Major internet disruptions could be right around the corner as we approach 768k Day when the size of the global BGP routing table is expected to exceed 768,000 entries.
Similar disruptions were experienced back in 2014, on what we now know as “512k Day”, when the Ipv4 internet routing table exceeded 512,000 BGP routes when Verizon advertised thousands of more routes to the internet.
At the time, a number of ISPs and other organizations has provisioned the size of the memory for their router TCAMs for a limit of 512K route entries and some older routers suffered memory overflows which led their CPUs to crash. These crashes created significant packet loss and traffic outages across the internet with even large provider networks being affected.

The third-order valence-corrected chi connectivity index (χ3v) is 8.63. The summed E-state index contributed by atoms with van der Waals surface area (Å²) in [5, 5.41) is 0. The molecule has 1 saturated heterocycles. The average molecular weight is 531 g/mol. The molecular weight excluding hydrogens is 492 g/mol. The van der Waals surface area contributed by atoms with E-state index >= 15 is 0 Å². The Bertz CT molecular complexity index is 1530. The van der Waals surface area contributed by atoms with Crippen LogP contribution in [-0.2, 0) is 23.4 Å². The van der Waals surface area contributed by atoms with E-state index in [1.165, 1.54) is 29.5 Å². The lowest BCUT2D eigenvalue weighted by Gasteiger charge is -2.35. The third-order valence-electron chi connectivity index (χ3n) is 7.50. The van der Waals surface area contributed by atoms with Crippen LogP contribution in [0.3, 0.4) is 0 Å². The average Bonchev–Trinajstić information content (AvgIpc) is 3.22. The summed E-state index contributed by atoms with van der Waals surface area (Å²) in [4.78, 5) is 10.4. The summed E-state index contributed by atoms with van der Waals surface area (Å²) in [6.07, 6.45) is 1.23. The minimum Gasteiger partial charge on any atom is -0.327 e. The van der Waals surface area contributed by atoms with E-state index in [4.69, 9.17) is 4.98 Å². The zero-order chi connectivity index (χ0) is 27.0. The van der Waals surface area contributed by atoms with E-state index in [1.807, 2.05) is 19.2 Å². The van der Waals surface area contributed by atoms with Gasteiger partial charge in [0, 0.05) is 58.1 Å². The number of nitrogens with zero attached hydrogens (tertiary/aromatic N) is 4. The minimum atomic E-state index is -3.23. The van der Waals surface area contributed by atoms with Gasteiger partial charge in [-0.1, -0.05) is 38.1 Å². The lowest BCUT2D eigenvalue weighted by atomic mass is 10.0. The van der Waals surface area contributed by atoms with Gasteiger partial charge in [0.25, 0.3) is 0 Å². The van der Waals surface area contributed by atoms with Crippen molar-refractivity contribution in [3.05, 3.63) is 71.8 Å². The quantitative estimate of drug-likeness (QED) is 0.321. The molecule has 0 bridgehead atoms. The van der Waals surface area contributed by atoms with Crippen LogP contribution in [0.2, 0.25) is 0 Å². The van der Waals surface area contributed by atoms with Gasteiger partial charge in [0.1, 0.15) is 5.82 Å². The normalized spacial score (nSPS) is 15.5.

Engineers and network administrators rushed to apply emergency firmware patches to set a new upper limit which in many cases was 768k entries.
512K Day served as a wake-up call for many ISPs and internet organizations but it seems they may have forgotten the chaos it caused as 768k Day is expected to occur sometime this month.
While five years ago ISPs and internet companies were unprepared for 512k Day, this time around most of the large providers who felt its impact have likely prepped and maintained their infrastructures reasonably well which could lead to less outages.
However, there are still a lot of smaller ISPs, data centers and other providers who are part of the fabric of the internet. A good amount of service traffic transits through these ‘soft spots’ of internet infrastructure where maintenance on legacy routers and network equipment can be neglected or missed more easily.
It’s still entirely possible that we will see some issues or outages due to 768k Day during the next month or so.
To prepare for any potential disruptions, it is a good idea to perform some preventative maintenance on any routers that receive full internet routes.